Mar 04
THE MOUNTAIN THIEF by Isabel Sebullen  |  Posted in Articles  |  on Sun, Mar 4, 2012

The film The Mountain Thief had its premier night at the Cinema 2, SM North Edsa, on January 29, at 7:00 P.M.. Its director and writer, the young and vibrant Gerry Balasta, gained fame and honor when his film won the Special Jury Award in the San Francisco Asian-American Film Festival, the Emerging Filmmaker Award in DC AP Film Festival, Washington DC, and PRIX DU PUBLIC (Audience Award) DC and CCIIFF in France, aside from numerous film festival selections in 2010.

The awesome story-telling made viewers glued to the screen. Actors and actresses were not well-known stars but scavengers of Payatas who underwent acting workshops before filming. Together, they essayed their roles with ease and certainty, that it was not hard to believe such story happened in real life.

Synopsis of the Story
Julio and his son Ingo seek refuge in a garbage collecting town “Little Hope” to escape life in war-torn Mindanao and to forget the past. Together, father and son try to fit in a mountain of garbage to avoid hunger. After some time, Julio finds love when he meets Paula and they live with her. However, Ato finds Julio to be a rival in a position he aspires for, to take over Manong as the town leader. In one of their quarrels, he accidentally kills Julio’s buddy but points Julio as the culprit. Julio, Paula and Ingo have to leave Little Hope to avoid the wrath of Ato. Meanwhile the mountain thief Simon follows them and witness their sufferings, especially when the blind Ingo suffers stomach pains due to food poisoning.There, Simon realizes that he needs to tell the truth that Julio was not the killer, but Ato. When they rush to save Ingo, they witness Julio’s way of ending the sufferings of his son.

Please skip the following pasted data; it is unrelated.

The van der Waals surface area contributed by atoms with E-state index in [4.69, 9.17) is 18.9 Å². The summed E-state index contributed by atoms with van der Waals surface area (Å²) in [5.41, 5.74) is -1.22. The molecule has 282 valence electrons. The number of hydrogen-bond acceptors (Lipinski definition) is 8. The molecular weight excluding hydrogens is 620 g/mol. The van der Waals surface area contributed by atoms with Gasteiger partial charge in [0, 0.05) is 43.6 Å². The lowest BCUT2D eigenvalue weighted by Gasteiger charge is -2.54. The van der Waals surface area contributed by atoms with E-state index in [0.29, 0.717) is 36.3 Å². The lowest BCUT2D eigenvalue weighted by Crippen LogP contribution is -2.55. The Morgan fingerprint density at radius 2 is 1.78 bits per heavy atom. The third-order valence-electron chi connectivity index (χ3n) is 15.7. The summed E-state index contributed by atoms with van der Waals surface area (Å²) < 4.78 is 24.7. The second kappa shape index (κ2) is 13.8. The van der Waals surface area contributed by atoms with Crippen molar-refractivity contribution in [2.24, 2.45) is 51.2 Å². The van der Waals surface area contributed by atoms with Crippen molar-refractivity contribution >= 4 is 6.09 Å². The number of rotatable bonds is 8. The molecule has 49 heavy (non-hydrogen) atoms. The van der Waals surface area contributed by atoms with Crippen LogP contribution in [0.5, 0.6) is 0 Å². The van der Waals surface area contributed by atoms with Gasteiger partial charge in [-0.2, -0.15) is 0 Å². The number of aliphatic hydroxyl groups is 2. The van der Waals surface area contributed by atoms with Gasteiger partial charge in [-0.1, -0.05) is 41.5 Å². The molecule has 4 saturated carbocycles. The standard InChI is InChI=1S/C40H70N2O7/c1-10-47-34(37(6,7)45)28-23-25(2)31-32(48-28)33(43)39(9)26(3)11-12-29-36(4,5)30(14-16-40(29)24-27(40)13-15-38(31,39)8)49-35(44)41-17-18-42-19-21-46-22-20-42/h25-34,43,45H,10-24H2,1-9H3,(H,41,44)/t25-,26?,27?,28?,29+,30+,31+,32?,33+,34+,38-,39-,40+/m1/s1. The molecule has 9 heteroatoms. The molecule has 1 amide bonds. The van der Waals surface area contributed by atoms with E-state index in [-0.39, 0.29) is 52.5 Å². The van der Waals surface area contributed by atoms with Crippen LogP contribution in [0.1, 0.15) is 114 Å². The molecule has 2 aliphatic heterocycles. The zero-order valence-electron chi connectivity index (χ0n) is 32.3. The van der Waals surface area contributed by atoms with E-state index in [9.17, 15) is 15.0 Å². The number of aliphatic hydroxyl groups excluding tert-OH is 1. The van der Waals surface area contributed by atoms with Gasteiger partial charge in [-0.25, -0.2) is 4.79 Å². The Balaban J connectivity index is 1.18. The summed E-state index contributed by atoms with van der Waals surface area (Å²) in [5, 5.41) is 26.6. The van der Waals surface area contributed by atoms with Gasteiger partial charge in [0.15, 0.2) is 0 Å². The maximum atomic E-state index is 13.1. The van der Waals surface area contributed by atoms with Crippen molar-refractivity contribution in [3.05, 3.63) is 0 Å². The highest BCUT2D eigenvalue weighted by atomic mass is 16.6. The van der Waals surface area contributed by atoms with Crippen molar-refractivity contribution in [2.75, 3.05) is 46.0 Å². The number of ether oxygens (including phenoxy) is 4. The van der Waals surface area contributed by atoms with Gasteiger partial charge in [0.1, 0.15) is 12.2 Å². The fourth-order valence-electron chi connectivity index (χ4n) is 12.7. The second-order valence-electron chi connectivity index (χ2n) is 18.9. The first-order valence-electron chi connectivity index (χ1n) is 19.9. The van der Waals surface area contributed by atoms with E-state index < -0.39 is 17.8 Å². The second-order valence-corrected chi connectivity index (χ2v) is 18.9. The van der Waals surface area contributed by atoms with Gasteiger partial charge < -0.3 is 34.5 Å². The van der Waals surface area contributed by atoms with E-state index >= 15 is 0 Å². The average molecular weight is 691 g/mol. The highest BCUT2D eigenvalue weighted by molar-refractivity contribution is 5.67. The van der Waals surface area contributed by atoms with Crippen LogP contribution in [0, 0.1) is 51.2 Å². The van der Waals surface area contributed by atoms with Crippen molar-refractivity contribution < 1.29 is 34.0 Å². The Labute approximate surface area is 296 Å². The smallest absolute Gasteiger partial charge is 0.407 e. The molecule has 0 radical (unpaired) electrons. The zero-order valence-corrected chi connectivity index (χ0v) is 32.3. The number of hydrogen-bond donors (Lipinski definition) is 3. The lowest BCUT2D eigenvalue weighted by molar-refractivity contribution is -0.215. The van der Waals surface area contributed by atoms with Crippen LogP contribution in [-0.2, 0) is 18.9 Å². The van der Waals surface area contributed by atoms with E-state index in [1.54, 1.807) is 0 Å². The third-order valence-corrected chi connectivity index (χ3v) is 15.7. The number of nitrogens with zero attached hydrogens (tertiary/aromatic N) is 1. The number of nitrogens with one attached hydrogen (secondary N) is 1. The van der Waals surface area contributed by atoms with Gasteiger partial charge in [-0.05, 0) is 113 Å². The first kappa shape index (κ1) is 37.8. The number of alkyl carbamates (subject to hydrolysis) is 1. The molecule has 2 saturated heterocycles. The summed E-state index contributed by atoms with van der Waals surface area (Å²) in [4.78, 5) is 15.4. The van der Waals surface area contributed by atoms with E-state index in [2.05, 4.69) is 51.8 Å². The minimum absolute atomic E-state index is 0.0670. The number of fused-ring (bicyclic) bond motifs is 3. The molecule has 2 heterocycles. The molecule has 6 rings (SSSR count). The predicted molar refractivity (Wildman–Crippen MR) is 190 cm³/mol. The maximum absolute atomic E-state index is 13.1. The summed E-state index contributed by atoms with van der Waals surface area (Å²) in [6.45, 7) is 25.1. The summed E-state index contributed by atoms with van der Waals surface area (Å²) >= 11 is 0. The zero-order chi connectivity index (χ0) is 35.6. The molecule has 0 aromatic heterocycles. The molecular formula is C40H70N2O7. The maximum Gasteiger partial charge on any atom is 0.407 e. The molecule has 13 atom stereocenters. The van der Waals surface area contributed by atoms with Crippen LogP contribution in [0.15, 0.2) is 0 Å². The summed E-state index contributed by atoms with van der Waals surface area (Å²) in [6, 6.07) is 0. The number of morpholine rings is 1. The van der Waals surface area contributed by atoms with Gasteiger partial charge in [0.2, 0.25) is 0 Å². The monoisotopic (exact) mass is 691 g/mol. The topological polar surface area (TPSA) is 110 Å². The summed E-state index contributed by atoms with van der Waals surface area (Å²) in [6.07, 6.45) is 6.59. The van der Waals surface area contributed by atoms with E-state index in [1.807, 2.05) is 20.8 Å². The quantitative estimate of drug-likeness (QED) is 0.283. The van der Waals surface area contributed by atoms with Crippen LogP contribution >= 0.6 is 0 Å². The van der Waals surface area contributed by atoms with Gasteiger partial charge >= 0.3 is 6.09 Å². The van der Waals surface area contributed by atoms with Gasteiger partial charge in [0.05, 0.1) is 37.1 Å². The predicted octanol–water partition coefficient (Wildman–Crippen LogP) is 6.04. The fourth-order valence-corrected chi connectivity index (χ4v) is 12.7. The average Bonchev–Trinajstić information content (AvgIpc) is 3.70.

The Mountain Thief is a gripping story about the life of scavengers in Payatas. People are used to the stench and still find hope in life in spite of nothingness. Their dreams are simple, to be able to have the most basic needs—education and good health. They do not dream of flashy cars, beautiful houses, and millions of savings in the bank. They only hope to fulfill their basic needs. But these simple dreams are sometimes elusive.

When I went home after viewing the film, I can’t sleep, not because the story is something new to me, but it reminds me of my first job in St. Benedict Human Development Foundation. I spent my eleven young years working for the least fortunate in Bacolod City. I have seen so many people wallowing in poverty, I witnessed their sufferings and have known all their sob stories, but in spite of poverty, they remain hopeful and positive, that someday, they will be able to improve their life.

It takes people from outside this country to notice the moving condition of the poor people in Payatas . If shown in commercial theaters here in the Philippines, The Mountain Thief might not earn the same accolades it won abroad, nor success in the box office, it might be a movie no one would like to view, because it mirrors so many lives, and no one would like to confront reality.

The Mountain Thief does not only show the kind of poor we have in this country, it also shows superior story telling, directing and real acting.


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